Here is a list of how-to solutions for problems that we have encountered while doing research in the i-NRG Lab. Note: the … Read More
Bus Tracking System Project
BTS is a grad student project developed by i-NRG and other students to provide real-time tracking of the campus shuttles.
UCSC’s Bus Tracking System (BTS) is a set of hardware and software that lets riders of UCSC’s transit shuttles see the locations of the campus shuttles in real time. This successful endeavor was a collaborative effort among many individuals of various campus departments, resulting in a production system that functions today. Several students and student teams have created iOS and Android apps that display the system’s real-time bus-position data.
James Koshimoto and Matt Bromage created UCSC’s original Bus Tracking System (BTS). During the summer of 2009, the system was successfully deployed to about 20 campus transit shuttles. Over the 2009/2010 school year the system was evaluated, and several improvements were identified. The following summer, when most of the campus transit shuttles were retired and replaced with larger, more fuel-efficient vehicles, the BTS hardware was removed from the retiring vehicles and stored.
Based on the BTS evaluation, and using feedback from that system’s users (TAPS employees, wireless-networking researchers, and shuttle riders), Kerry Veenstra designed an improved BTS 2. Every part of the original BTS system was upgraded or redesigned: only the communication radios that link buses to the BTS base stations were reused unchanged. A prototype was installed in campus transit shuttle 55 and evaluated for over a year while a number of UCSC undergraduates soldered and assembled production nodes for the rest of the shuttles.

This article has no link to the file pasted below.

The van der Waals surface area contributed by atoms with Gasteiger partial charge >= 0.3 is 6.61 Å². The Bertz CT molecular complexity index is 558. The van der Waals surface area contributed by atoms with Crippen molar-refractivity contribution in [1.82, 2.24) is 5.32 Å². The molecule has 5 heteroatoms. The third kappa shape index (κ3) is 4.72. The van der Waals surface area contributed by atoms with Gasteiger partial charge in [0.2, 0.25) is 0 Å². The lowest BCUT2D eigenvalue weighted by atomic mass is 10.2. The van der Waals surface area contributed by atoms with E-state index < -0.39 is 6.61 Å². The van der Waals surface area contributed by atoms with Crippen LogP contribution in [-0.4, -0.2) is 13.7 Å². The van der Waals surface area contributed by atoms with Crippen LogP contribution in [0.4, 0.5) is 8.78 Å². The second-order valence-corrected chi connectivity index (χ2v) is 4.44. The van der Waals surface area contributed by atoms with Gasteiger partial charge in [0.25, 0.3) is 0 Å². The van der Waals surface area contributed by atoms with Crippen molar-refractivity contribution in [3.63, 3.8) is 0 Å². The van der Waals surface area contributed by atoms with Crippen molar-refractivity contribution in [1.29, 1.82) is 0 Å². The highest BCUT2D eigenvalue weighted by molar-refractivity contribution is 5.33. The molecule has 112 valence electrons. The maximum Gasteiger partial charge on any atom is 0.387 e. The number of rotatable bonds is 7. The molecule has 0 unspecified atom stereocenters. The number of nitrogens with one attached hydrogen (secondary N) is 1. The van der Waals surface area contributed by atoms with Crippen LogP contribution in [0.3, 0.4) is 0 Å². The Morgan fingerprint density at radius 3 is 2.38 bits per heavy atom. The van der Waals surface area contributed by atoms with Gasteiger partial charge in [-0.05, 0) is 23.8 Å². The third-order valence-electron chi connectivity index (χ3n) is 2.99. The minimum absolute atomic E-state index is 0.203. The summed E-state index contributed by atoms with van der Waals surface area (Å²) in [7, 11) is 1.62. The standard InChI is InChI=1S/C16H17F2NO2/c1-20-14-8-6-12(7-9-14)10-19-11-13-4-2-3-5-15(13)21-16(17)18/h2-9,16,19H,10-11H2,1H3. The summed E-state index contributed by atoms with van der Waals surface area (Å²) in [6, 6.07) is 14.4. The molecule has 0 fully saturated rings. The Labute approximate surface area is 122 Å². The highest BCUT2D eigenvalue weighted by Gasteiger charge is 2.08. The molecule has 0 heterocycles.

The system hardware consists of both custom and off-the-shelf components. Each shuttle has a custom LED sign that displays the current route name and transmits it along with the shuttle’s GPS location through a commercial radio to five campus base stations. Each base station uses a Raspberry Pi and a custom serial-port board to receive shuttle data from a commercial radio and store the data in a MySQL database. The database server and an associated web server are maintained by campus IT.
The web application allows students to inspect bus stops and plan trips to parts of the campus by clicking on stop icons. The app also shows all of the different routes the shuttles are following. Receiving updates every few seconds the bus icons are animated in real time, allowing students to know whether taking a bus or walking will get them to their class on time. A future feature will allow students to set desktop alerts while studying so that they can can be alerted when the route they wish to take is coming near them at the time they specified. Other informational features will be added that will distinguish it from the mobile applications that will be more focused to be used “on the move”, and are described below.
Both iOS and Android apps are available to display real-time shuttle locations from the same data feed that the Web Application uses.